Post 202 to form honor guard unit
The American Legion Post 202 in Gatlinburg is now working on creating an honor guard unit that will eventually be available for military funeral services, officials said.
An honor guard is a ceremonial unit that provides funeral honors for active military or veterans. Anyone who has served honorably in any branch of the U.S. military is entitled to this funeral service by law.
Other honor guard units, such as Volunteer State Veterans Honor Guard and American Legion Post 104 Honor Guard, operate in the East Tennessee region, but Col. Steve Holbert, Assistant Honor Guard Commander of Post 202, said there was still a need for another available honor guard unit in Sevier County.
"There's a need for this because American Legion Post 104 can't do them all," Holbert said.
Currently, the Post 202 Honor Guard consists of five or six core members, who are also members of the Volunteer State Honor Guard, but they're searching for more members. They want to have around 10-12 active participants before doing a ceremony.
"I really feel that we might be couple months away (before we're ready)," said Sgt. Nik Vames, commander of the Post 202 Honor Guard.
Uniforms are also an issue. At this point, each member wears a current military uniform, which they also wear during the Volunteer State Veterans Honor Guard services, however, "we are working toward getting new uniforms more suited to the American Legion's needs," Vames said. Each uniform costs at least $300, and the unit proposes to raise money for them by performing different kinds of services. A color guard unit has already been established and is ready to perform color guard duties throughout the local area.
"We believe that if we let the public know that we're available to do these color guard services, we'll be able to generate the necessary money very quickly," Vames said. "Usually when we provide these services, there's some kind of donation made to the color guard."
The post also wants to plan future membership drives to increase the size of its group, in order to provide more and better services.
Post 202 used to have an honor guard unit, but it went dormant after members became too old or passed away, Vames said. That's one reason Vames and Holbert are interested in younger veterans participating in the honor guard, especially since the services require a certain degree of dexterity, and each training session lasts several hours.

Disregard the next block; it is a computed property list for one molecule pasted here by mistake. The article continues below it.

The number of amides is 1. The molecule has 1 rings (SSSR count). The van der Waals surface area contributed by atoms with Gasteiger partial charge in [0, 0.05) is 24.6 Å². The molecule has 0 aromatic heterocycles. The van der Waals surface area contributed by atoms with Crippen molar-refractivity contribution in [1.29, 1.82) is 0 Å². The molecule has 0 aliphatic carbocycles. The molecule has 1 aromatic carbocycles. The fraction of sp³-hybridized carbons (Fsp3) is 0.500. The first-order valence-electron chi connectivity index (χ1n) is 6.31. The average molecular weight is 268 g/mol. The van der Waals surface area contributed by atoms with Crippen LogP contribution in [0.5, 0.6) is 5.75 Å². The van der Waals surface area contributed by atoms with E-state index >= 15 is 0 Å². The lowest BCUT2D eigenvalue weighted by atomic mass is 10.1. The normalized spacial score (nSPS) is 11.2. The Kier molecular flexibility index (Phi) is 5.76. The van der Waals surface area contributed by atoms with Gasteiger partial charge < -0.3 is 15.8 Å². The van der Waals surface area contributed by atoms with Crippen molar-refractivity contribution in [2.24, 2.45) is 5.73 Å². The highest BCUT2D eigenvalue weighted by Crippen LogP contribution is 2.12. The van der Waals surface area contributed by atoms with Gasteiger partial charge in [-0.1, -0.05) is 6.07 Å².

"We plan to train and be very efficient," Vames said. "We're going to do things differently and a lot more proficiently."
The honor guard funeral services will include a three-round volley, the playing of "Taps," the folding of the flag and the presentation of the flag to the next-of-kin. Although donations to the post are accepted when the unit performs an honor guard service, none of the members are paid for the service.
"The pay for me is standing out there on the rifle line honoring a veteran that served our great country," said Vames, who became interested in the honor guard when making funeral preparations for his great uncle, a WWII veteran. "When you realize that you're providing a service for a veteran and that this is the last time their family is going to see them, you feel connected and honored to be a part of it. We want to give respect, but more importantly, we must give respect."
If you are interested in joining the American Legion Post 202 Honor Guard or interested in making a deductible donation to its uniform fund, contact Sgt. Vames at (865) 201-1246, or e-mail him at firstname.lastname@example.org.